Brooks was less optimistic about the Republican Party, following their losses on Tuesday.
“World of pain,” Brooks said. “A generation of pain. 1964, it was so much better than now. In ’64, they had a coherent belief system. They lost, they didn’t persuade the American people about it, but they understood where they wanted to take the country.
“Now it’s just a circular firing squad, with everybody attacking each other, and no coherent belief system, no leaders. You’ve got half the party waiting for Sarah Palin to come and rescue them. The other half is waiting for Bobby Jindal, the Louisiana governor, to come rescue them. But no set of beliefs. Really a decayed conservative infrastructure. It’s just a world of pain.” . . .
Brooks was not convinced that Sarah Palin could be taken seriously as the GOP’s next Ronald Reagan.
“Well, the ‘hell, no’ group is rallying around her,” he said. “And this past week, I don’t think, has been particularly flattering to her, the McCain people – and the whole thing has been a complete disaster. They’ve attacked her for her lack of human capital and for being a diva.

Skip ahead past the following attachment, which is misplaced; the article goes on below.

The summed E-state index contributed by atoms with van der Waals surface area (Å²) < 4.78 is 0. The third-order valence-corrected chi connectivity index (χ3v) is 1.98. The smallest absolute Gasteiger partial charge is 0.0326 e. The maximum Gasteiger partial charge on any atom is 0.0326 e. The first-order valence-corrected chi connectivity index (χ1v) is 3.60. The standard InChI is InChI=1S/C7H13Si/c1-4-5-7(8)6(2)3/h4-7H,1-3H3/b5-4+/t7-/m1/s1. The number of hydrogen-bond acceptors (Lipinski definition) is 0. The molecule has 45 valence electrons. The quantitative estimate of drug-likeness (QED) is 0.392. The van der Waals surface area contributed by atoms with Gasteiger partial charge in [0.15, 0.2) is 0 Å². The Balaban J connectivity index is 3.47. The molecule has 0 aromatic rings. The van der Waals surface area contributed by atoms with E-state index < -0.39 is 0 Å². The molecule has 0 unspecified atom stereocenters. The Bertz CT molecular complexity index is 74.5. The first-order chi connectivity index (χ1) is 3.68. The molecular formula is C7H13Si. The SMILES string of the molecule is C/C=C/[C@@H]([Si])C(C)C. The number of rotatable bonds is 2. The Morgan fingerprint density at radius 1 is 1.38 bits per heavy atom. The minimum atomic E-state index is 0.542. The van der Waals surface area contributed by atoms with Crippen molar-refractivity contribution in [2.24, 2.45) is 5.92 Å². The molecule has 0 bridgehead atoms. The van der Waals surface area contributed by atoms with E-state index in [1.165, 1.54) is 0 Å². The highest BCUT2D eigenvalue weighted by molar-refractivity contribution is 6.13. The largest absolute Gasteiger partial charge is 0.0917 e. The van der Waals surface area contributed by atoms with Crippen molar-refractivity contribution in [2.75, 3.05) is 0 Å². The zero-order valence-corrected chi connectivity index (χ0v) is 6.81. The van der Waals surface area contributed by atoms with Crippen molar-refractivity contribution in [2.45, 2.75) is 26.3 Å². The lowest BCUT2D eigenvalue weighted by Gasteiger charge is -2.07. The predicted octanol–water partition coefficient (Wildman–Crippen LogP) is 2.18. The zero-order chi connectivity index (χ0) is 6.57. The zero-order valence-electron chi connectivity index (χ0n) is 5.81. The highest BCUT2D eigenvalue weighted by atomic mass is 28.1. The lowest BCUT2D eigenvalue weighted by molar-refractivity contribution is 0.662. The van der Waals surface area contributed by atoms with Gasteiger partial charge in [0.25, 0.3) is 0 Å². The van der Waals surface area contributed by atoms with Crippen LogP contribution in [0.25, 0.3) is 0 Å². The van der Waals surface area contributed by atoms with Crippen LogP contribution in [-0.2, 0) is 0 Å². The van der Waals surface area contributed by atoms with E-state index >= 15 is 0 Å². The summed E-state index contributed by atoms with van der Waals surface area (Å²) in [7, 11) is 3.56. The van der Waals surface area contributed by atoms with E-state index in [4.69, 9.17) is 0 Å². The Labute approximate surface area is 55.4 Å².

“I’m not sure it’s all fair, but one would not say she has spent her life preparing for an intellectual revolution to lead the party out of the wilderness. Let’s put it that way.”
Brooks declared himself a part of the “yes, but” wing. “You know, this is where the American people are,” he said. “And, fundamentally, the conservative movement failed (and I’ve been in it my entire life) because it hasn’t addressed the problems of today, the rise of China and Russia, the rise of inequality, energy, health care. It’s great to worry about Reagan. I loved Reagan, but those days are over.”
To begin with, I’ve talked to more than a few veterans of the ’64 Goldwater debacle (including William Middendorf) and it was certainly not clear to the AuH20 crew in the wake of that drubbing what a wonderful future lay ahead for conservatism. And Brooks has been one of the chief marksmen of the “circular firing squad” ever since he conjured up “National Greatness,” a complete repudiation of the limited-government ideas that motivated conservatives from Goldwater to Reagan to Gingrich. And David Brooks most certainly has not been in the conservative movement his “entire life,” having made his bones as a precocious college liberal by mocking Bill Buckley and contradicting Milton Friedman.
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